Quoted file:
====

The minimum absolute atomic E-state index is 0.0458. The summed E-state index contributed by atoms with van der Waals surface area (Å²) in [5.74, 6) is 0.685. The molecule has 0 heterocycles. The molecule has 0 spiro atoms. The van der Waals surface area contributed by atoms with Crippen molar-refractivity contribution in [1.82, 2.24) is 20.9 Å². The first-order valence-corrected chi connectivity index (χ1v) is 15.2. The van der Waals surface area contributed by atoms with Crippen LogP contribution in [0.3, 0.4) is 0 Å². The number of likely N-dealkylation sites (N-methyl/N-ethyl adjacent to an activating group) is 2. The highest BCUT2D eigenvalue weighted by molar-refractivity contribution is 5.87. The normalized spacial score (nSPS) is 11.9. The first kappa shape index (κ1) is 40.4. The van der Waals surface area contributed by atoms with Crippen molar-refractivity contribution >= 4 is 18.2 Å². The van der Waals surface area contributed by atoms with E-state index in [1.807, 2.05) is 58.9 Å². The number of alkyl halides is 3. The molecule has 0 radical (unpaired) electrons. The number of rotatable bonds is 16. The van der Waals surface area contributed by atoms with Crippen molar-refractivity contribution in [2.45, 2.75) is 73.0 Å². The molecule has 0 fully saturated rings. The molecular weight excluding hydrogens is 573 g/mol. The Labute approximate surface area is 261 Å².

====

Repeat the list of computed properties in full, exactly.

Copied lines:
The minimum absolute atomic E-state index is 0.0458. The summed E-state index contributed by atoms with van der Waals surface area (Å²) in [5.74, 6) is 0.685. The molecule has 0 heterocycles. The molecule has 0 spiro atoms. The van der Waals surface area contributed by atoms with Crippen molar-refractivity contribution in [1.82, 2.24) is 20.9 Å². The first-order valence-corrected chi connectivity index (χ1v) is 15.2. The van der Waals surface area contributed by atoms with Crippen LogP contribution in [0.3, 0.4) is 0 Å². The number of likely N-dealkylation sites (N-methyl/N-ethyl adjacent to an activating group) is 2. The highest BCUT2D eigenvalue weighted by molar-refractivity contribution is 5.87. The normalized spacial score (nSPS) is 11.9. The first kappa shape index (κ1) is 40.4. The van der Waals surface area contributed by atoms with Crippen molar-refractivity contribution >= 4 is 18.2 Å². The van der Waals surface area contributed by atoms with E-state index in [1.807, 2.05) is 58.9 Å². The number of alkyl halides is 3. The molecule has 0 radical (unpaired) electrons. The number of rotatable bonds is 16. The van der Waals surface area contributed by atoms with Crippen molar-refractivity contribution in [2.45, 2.75) is 73.0 Å². The molecule has 0 fully saturated rings. The molecular weight excluding hydrogens is 573 g/mol. The Labute approximate surface area is 261 Å².